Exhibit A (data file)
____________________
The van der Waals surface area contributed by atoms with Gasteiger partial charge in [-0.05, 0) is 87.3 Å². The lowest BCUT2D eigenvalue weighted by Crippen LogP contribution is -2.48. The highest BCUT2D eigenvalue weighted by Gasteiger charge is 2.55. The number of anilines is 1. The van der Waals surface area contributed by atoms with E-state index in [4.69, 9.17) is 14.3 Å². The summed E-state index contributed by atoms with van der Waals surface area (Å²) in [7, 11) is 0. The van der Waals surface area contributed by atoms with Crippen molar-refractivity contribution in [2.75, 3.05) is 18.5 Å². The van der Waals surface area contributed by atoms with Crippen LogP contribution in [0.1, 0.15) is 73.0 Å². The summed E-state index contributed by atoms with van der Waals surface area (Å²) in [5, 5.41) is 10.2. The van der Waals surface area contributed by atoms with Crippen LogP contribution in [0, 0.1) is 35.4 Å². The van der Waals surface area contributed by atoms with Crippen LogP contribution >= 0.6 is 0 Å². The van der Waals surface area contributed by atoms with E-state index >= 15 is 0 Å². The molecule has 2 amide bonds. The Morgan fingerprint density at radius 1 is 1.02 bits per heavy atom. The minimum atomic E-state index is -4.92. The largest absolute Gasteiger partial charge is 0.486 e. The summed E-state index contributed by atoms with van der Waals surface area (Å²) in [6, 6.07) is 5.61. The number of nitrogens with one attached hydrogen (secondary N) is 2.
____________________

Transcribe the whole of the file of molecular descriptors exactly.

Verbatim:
The van der Waals surface area contributed by atoms with Gasteiger partial charge in [-0.05, 0) is 87.3 Å². The lowest BCUT2D eigenvalue weighted by Crippen LogP contribution is -2.48. The highest BCUT2D eigenvalue weighted by Gasteiger charge is 2.55. The number of anilines is 1. The van der Waals surface area contributed by atoms with E-state index in [4.69, 9.17) is 14.3 Å². The summed E-state index contributed by atoms with van der Waals surface area (Å²) in [7, 11) is 0. The van der Waals surface area contributed by atoms with Crippen molar-refractivity contribution in [2.75, 3.05) is 18.5 Å². The van der Waals surface area contributed by atoms with Crippen LogP contribution in [0.1, 0.15) is 73.0 Å². The summed E-state index contributed by atoms with van der Waals surface area (Å²) in [5, 5.41) is 10.2. The van der Waals surface area contributed by atoms with Crippen LogP contribution in [0, 0.1) is 35.4 Å². The van der Waals surface area contributed by atoms with Crippen LogP contribution >= 0.6 is 0 Å². The van der Waals surface area contributed by atoms with E-state index >= 15 is 0 Å². The molecule has 2 amide bonds. The Morgan fingerprint density at radius 1 is 1.02 bits per heavy atom. The minimum atomic E-state index is -4.92. The largest absolute Gasteiger partial charge is 0.486 e. The summed E-state index contributed by atoms with van der Waals surface area (Å²) in [6, 6.07) is 5.61. The number of nitrogens with one attached hydrogen (secondary N) is 2.